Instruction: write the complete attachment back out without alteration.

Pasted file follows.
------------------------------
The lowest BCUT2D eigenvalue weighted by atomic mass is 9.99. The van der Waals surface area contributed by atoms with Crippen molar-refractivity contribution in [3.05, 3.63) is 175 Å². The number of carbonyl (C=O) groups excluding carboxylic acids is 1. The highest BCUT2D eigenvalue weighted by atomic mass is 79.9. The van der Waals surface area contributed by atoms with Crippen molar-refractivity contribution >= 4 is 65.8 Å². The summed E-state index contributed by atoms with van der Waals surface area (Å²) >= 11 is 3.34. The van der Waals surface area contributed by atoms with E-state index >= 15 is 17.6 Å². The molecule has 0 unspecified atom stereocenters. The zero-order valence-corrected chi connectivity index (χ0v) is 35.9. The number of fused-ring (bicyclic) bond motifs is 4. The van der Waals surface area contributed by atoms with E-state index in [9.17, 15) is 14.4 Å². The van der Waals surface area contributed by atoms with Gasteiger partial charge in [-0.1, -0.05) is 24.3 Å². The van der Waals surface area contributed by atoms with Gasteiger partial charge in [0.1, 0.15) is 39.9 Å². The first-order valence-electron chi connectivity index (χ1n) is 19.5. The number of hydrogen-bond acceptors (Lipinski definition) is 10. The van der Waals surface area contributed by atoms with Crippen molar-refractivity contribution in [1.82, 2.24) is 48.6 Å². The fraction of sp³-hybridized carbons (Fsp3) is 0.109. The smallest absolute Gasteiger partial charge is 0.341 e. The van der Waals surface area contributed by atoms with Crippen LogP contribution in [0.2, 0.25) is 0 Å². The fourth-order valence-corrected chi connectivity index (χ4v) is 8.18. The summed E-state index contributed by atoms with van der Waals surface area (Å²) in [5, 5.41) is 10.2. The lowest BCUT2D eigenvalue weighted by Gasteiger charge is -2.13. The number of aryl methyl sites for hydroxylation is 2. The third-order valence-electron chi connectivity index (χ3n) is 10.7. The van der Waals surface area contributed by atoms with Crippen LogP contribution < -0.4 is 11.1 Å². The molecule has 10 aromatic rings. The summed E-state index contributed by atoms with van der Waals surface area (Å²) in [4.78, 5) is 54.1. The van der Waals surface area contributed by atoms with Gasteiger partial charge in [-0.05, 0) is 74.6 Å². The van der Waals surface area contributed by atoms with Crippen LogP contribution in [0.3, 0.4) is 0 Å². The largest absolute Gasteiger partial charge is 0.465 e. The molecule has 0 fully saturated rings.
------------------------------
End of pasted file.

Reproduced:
The lowest BCUT2D eigenvalue weighted by atomic mass is 9.99. The van der Waals surface area contributed by atoms with Crippen molar-refractivity contribution in [3.05, 3.63) is 175 Å². The number of carbonyl (C=O) groups excluding carboxylic acids is 1. The highest BCUT2D eigenvalue weighted by atomic mass is 79.9. The van der Waals surface area contributed by atoms with Crippen molar-refractivity contribution >= 4 is 65.8 Å². The summed E-state index contributed by atoms with van der Waals surface area (Å²) >= 11 is 3.34. The van der Waals surface area contributed by atoms with E-state index >= 15 is 17.6 Å². The molecule has 0 unspecified atom stereocenters. The zero-order valence-corrected chi connectivity index (χ0v) is 35.9. The number of fused-ring (bicyclic) bond motifs is 4. The van der Waals surface area contributed by atoms with E-state index in [9.17, 15) is 14.4 Å². The van der Waals surface area contributed by atoms with Gasteiger partial charge in [-0.1, -0.05) is 24.3 Å². The van der Waals surface area contributed by atoms with Gasteiger partial charge in [0.1, 0.15) is 39.9 Å². The first-order valence-electron chi connectivity index (χ1n) is 19.5. The number of hydrogen-bond acceptors (Lipinski definition) is 10. The van der Waals surface area contributed by atoms with Crippen molar-refractivity contribution in [1.82, 2.24) is 48.6 Å². The fraction of sp³-hybridized carbons (Fsp3) is 0.109. The smallest absolute Gasteiger partial charge is 0.341 e. The van der Waals surface area contributed by atoms with Crippen LogP contribution in [0.2, 0.25) is 0 Å². The fourth-order valence-corrected chi connectivity index (χ4v) is 8.18. The summed E-state index contributed by atoms with van der Waals surface area (Å²) in [5, 5.41) is 10.2. The lowest BCUT2D eigenvalue weighted by Gasteiger charge is -2.13. The number of aryl methyl sites for hydroxylation is 2. The third-order valence-electron chi connectivity index (χ3n) is 10.7. The van der Waals surface area contributed by atoms with Crippen LogP contribution < -0.4 is 11.1 Å². The molecule has 10 aromatic rings. The summed E-state index contributed by atoms with van der Waals surface area (Å²) in [4.78, 5) is 54.1. The van der Waals surface area contributed by atoms with Gasteiger partial charge in [-0.05, 0) is 74.6 Å². The van der Waals surface area contributed by atoms with Crippen LogP contribution in [0.3, 0.4) is 0 Å². The largest absolute Gasteiger partial charge is 0.465 e. The molecule has 0 fully saturated rings.